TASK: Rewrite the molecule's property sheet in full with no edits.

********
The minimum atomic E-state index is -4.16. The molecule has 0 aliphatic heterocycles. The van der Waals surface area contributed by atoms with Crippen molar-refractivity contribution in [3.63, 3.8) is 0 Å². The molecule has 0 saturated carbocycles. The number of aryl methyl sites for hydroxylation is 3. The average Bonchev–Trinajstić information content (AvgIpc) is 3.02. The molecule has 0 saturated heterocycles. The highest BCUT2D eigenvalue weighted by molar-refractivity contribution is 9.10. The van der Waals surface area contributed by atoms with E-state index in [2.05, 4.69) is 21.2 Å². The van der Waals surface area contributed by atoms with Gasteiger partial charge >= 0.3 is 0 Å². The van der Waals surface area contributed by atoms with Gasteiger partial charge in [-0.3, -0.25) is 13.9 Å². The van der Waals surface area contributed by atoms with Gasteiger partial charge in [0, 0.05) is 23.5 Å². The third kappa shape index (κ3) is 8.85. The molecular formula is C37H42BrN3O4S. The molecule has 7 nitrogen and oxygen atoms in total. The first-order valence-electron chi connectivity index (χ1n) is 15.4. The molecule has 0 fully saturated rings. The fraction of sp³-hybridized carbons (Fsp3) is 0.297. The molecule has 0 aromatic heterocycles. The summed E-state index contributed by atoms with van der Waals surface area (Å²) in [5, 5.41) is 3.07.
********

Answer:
The minimum atomic E-state index is -4.16. The molecule has 0 aliphatic heterocycles. The van der Waals surface area contributed by atoms with Crippen molar-refractivity contribution in [3.63, 3.8) is 0 Å². The molecule has 0 saturated carbocycles. The number of aryl methyl sites for hydroxylation is 3. The average Bonchev–Trinajstić information content (AvgIpc) is 3.02. The molecule has 0 saturated heterocycles. The highest BCUT2D eigenvalue weighted by molar-refractivity contribution is 9.10. The van der Waals surface area contributed by atoms with E-state index in [2.05, 4.69) is 21.2 Å². The van der Waals surface area contributed by atoms with Gasteiger partial charge >= 0.3 is 0 Å². The van der Waals surface area contributed by atoms with Gasteiger partial charge in [-0.3, -0.25) is 13.9 Å². The van der Waals surface area contributed by atoms with Gasteiger partial charge in [0, 0.05) is 23.5 Å². The third kappa shape index (κ3) is 8.85. The molecular formula is C37H42BrN3O4S. The molecule has 7 nitrogen and oxygen atoms in total. The first-order valence-electron chi connectivity index (χ1n) is 15.4. The molecule has 0 fully saturated rings. The fraction of sp³-hybridized carbons (Fsp3) is 0.297. The molecule has 0 aromatic heterocycles. The summed E-state index contributed by atoms with van der Waals surface area (Å²) in [5, 5.41) is 3.07.